Key recommendations included cleansing the skin using products containing alcohol prior to collecting the blood cultures including the use of alcohol chlorhexidine in patients over 2 months of age and allowing the skin to air dry prior to venipuncture when drawing blood cultures. These recommendations are supported by Level A evidence, indicating a large degree of clinical certainty based on availability of high quality level I, II or III evidence presented according to the grading system of Melnyk and Fineout-Overholt (2015).


The guideline was validated through an internal peer review and no cost analysis was performed. A potential barrier to the use of chlorhexidine is the Food and Drug Administrations warning concerning the use of chlorhexidine in infants and children under 2 months of age as it could cause excessive skin irritation and chemical burns (“Clinical Practice Guideline,” 2012). Practices considered included use of skin preparations, sterile gloving, cleaning culture bottle caps, and the use of preassembled blood culture collection packs to name just a few.

The potential to prevent contamination of blood cultures in the pre-analytic phase will aid in accurate and timely identification of causative organisms and reduce the number of false positive cultures therefore reducing the overall cost and length of hospital stays, decrease the use of unnecessary antibiotics and laboratory testing, therefore reducing overall costs and increasing patient survival rates (“Clinical Practice Guideline,” 2012).

Editorial Independence

There were no conflicts of interest identified in the CPG nor were there any financial disclosures. The guideline is available through the ENA website and 38 total documents were include din the evidence tables.


This CPG addresses how the contamination of blood cultures can not only increase healthcare costs and hospital lengths of stay while decreasing patient mortality by utilizing the best evidence and procedures in the guideline to reduce the contamination of blood culture specimens within the emergency department. While this guideline is geared toward specimen collection in the ER, its recommendations can also be used throughout the healthcare and laboratory areas to reduce the overall rate of culture contamination. Nurses are at the frontline in man hospitals and often responsible for blood draws in the ER as well as collecting specimens for culture.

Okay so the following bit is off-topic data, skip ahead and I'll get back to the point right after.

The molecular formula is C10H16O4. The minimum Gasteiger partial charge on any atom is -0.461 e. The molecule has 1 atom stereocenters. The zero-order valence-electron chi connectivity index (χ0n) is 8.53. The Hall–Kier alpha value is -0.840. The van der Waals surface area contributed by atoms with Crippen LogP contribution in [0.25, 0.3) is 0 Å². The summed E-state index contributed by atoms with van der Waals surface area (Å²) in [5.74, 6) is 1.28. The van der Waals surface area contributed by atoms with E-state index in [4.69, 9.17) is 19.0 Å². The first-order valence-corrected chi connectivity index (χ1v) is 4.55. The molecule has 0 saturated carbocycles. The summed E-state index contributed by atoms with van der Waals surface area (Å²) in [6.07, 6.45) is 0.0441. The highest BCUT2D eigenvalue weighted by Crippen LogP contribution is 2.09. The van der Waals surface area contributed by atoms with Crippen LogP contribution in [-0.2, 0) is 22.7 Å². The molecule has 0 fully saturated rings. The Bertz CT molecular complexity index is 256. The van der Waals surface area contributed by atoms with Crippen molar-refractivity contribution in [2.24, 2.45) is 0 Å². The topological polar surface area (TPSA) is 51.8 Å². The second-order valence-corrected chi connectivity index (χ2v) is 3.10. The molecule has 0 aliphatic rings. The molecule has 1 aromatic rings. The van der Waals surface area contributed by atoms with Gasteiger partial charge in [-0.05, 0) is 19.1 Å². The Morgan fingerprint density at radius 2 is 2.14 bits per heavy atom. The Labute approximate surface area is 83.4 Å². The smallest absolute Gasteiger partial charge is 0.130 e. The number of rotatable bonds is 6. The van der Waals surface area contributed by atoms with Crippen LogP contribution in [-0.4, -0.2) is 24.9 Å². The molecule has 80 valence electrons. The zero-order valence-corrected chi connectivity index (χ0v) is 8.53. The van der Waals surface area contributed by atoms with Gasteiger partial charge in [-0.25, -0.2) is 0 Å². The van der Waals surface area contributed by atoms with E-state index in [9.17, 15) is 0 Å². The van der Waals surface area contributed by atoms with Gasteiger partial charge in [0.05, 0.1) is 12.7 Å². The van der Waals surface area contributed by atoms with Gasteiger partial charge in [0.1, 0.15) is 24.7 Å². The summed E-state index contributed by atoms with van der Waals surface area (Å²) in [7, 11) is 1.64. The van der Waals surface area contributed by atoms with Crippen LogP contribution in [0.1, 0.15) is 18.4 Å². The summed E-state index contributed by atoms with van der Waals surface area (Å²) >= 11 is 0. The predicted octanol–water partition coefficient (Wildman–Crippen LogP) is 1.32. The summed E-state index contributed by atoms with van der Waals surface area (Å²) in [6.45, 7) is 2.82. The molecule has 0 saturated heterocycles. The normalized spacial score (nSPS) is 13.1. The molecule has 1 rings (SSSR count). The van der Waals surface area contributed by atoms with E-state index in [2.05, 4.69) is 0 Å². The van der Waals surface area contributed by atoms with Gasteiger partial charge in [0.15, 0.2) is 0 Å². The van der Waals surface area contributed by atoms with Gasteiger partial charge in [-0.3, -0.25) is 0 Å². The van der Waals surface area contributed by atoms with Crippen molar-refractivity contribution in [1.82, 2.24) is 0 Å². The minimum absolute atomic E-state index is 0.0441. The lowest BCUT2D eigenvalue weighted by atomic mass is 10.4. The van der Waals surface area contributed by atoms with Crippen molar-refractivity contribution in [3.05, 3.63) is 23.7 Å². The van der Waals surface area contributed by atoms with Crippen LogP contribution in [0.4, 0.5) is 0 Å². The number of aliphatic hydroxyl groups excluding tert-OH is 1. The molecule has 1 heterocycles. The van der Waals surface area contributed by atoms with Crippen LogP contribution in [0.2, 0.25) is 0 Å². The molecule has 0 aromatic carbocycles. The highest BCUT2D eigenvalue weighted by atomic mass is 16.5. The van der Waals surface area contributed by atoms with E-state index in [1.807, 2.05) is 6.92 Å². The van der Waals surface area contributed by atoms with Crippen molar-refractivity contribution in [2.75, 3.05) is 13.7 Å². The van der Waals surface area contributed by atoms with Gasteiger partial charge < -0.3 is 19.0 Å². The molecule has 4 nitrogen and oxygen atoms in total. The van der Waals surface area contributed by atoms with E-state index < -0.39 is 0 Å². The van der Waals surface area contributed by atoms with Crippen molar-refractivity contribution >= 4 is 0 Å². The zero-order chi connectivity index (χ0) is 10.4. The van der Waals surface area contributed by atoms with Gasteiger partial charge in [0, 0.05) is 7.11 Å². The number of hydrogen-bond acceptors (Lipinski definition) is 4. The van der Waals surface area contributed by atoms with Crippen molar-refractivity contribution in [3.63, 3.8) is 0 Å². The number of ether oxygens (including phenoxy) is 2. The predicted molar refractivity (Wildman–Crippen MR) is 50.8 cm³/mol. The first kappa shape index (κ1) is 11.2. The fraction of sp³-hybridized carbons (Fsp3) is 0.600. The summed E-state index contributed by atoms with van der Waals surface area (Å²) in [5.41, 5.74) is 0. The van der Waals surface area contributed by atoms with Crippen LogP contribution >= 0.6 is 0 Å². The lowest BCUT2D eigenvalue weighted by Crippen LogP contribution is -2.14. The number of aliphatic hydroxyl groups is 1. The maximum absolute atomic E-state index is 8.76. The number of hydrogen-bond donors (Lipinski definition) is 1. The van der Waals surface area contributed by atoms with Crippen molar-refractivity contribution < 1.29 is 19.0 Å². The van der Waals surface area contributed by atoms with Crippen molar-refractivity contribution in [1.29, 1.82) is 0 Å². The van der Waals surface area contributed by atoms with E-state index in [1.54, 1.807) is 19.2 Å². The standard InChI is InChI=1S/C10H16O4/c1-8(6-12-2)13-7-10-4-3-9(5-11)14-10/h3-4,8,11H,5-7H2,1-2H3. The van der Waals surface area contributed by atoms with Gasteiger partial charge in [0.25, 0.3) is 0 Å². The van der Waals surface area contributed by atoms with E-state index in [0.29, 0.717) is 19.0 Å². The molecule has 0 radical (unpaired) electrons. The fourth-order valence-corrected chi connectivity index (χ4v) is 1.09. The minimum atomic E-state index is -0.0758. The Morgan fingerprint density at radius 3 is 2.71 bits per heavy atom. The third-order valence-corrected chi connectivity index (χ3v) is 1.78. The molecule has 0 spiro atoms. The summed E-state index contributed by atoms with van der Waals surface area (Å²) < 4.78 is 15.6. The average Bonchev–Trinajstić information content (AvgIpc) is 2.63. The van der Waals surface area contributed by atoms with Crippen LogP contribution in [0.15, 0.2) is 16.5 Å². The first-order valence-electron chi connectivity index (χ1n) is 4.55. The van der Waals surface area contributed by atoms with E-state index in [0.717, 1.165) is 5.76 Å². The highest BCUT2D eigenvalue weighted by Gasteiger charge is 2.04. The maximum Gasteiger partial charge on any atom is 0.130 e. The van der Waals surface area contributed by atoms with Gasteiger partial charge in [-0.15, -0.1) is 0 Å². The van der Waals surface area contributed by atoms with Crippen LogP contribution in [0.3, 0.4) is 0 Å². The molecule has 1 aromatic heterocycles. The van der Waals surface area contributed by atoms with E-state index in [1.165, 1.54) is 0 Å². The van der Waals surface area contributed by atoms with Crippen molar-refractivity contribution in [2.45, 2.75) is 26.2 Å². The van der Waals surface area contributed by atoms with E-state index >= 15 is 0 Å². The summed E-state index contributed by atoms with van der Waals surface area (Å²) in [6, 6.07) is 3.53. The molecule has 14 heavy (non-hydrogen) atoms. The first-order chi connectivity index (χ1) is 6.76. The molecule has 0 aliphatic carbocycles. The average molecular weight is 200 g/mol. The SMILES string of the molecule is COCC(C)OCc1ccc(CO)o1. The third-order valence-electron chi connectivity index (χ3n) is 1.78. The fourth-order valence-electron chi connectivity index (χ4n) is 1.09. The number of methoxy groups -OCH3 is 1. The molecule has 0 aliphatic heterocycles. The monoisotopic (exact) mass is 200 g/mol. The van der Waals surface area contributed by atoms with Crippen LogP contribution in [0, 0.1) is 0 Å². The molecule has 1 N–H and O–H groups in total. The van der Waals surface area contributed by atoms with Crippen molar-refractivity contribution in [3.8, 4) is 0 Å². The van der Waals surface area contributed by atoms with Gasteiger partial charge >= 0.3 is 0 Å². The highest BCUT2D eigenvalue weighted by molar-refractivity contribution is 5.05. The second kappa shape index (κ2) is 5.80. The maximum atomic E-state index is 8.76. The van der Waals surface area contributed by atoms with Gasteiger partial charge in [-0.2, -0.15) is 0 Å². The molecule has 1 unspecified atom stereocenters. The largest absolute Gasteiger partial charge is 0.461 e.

Clinical practice guideline: Prevention of blood culture contamination. (2012). Retrieved from

Melnyk, B., & Fineout-Overholt, E. (2015). Evidenced-based practice in nursing and healthcare (3rd ed.). Philadelphia: Wolters Kluwer.

Peterson, M. H., Barnason, S., Donnelly, B., Hill, K., Riggs, L., & Whiteman, K. (2014). Choosing the best evidence to guide clinical practice: Application of AACN levels of evidence. Critical Care Nurse, 34(2), 58-68.

Proehl, J. A., Leviner, S., Bradford, J. Y., Storer, A., Barnason, S., Brim, C., … Williams, J. (2012). Clinical practice guideline: Prevention of blood culture contamination. Retrieved from

Self, W. H., Sperhoff, T., Grijalva, C. G., McNaughton, C. D., Ashburn, J., Liu, D., … Talbot, T. R. (2013, January). Reducing blood culture contamination in the emergency department: An interrupted time series quality improvement study. Academic Emergency Medicine_: Official Journal of the Society for Academic Emergency Medicine, 20(1), 89-97.